I am doing some design work which will be going to print ( I normally design for screen ) .... my printer is a Cannon MP280. I have been researching colour profile, managed color workflow, screen calibration etc. It seems it's impossible to get an ICC profile for a general purpose printer like mine. My question is this. Is my printer completely unsuitable for developing proofs ( ie a complete waste of time ) ... or will I just have some inaccuracies. The work in question is logo ( not photographic ) so probably only using one or 2 colours.
There's really a lot here and this question is rather broad even though you may not be aware.
You most likely will never get a great, accurate color proof from any inkjet printer. You can get very close but much depends upon the printer itself and the nature of the artwork.
The Pixima printers (which the Cannon MP280 is) are designed for printing photos. I can't find any direct statement on what print technology they use (postscript, PCL, etc) so I can't say for certain what is in play. Most likely it's a PCL interface and postscript is not supported.
Postscript is often required to get accurate printing from some applications such as InDesign or Illustrator. Photoshop and PDFs are generally fine since Photoshop prints raster images, and PDFs are a software Raster Image Processor (RIP) which converts everything to raster before printing.
With this in mind, if you are using InDesign or Illustrator, always export/save to PDF then print the PDF. Don't print directly from Illustrator or InDesign.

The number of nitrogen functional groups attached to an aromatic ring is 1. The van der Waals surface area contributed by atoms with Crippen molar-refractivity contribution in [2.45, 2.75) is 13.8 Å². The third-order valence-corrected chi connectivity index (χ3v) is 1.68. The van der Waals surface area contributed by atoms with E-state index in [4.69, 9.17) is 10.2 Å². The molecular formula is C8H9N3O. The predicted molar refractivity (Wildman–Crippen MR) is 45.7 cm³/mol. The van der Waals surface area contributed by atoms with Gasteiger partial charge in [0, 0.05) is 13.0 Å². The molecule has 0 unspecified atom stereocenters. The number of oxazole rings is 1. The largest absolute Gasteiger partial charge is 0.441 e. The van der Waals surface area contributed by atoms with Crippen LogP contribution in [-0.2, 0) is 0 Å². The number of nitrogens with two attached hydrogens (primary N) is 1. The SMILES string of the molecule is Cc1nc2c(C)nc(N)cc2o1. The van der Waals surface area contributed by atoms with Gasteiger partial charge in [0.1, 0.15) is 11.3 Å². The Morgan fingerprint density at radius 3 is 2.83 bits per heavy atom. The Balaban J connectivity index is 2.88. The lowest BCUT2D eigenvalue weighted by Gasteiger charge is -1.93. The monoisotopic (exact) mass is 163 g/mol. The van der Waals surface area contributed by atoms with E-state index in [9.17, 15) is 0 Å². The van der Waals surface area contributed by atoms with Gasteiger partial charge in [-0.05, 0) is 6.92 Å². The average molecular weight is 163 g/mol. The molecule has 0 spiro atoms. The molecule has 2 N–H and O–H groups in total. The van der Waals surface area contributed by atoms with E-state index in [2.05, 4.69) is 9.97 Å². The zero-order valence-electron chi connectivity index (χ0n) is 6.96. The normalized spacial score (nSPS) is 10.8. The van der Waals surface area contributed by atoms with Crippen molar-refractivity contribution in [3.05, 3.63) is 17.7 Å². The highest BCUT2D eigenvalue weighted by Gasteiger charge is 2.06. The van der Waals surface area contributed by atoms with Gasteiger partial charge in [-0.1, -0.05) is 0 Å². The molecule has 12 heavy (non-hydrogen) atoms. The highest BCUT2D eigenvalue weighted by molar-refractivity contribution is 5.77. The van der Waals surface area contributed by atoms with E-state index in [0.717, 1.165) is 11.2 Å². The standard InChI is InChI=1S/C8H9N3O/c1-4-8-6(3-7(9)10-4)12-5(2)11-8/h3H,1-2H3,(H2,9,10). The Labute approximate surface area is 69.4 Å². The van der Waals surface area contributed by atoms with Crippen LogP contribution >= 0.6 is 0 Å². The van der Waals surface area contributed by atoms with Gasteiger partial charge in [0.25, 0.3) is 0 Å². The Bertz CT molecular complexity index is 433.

Beyond the print technology, color mode may be a factor.
No inkjet is going to support spot colors. Inkjets have no clue what spot color is. If your artwork contains spot colors you'll need to convert those colors --- but to RGB not CMYK. Read on ....
For CMYK color files, you may be confusing the printer as well. Most lower end inkjets (without postscript support) don't understand CMYK color either. So, when you print a CMYK file it doesn't know what the color space is. The printer converts the CMYK to RGB so it understands the color, then converts again to CcMmYyK for printing. You get a double color conversion. This can, obviously, cause color shifts.
The long and short of it is, if using a less expensive inkjet printer it is always best to print RGB raster files. This is why printing photos works well with them. Most "mom & pop" people printing are just printing RGB photos... that's what the printers are set up to do. They just aren't designed for high-end color proofing.
There are higher quality inkjet printers that support Postscript Level 3 and have an onboard RIP. These inkjets often do a much better job at color matching more than just photos. However, the cost is much greater than anything in the Pixima line or any "all-in-one" inkjet printer.
Ultimately, if you want accurate color proofs you need to spend some money. Either by getting a color proof or Chromakey from a commercial printer/service bureau or by spending a great deal of money to get high-end equipment yourself. The Pixma is never going to be totally accurate. It should be close, but that's about as good as you'll get.
90% of Inkjets are good for "estimating". They shouldn't ever be seen as "accurate".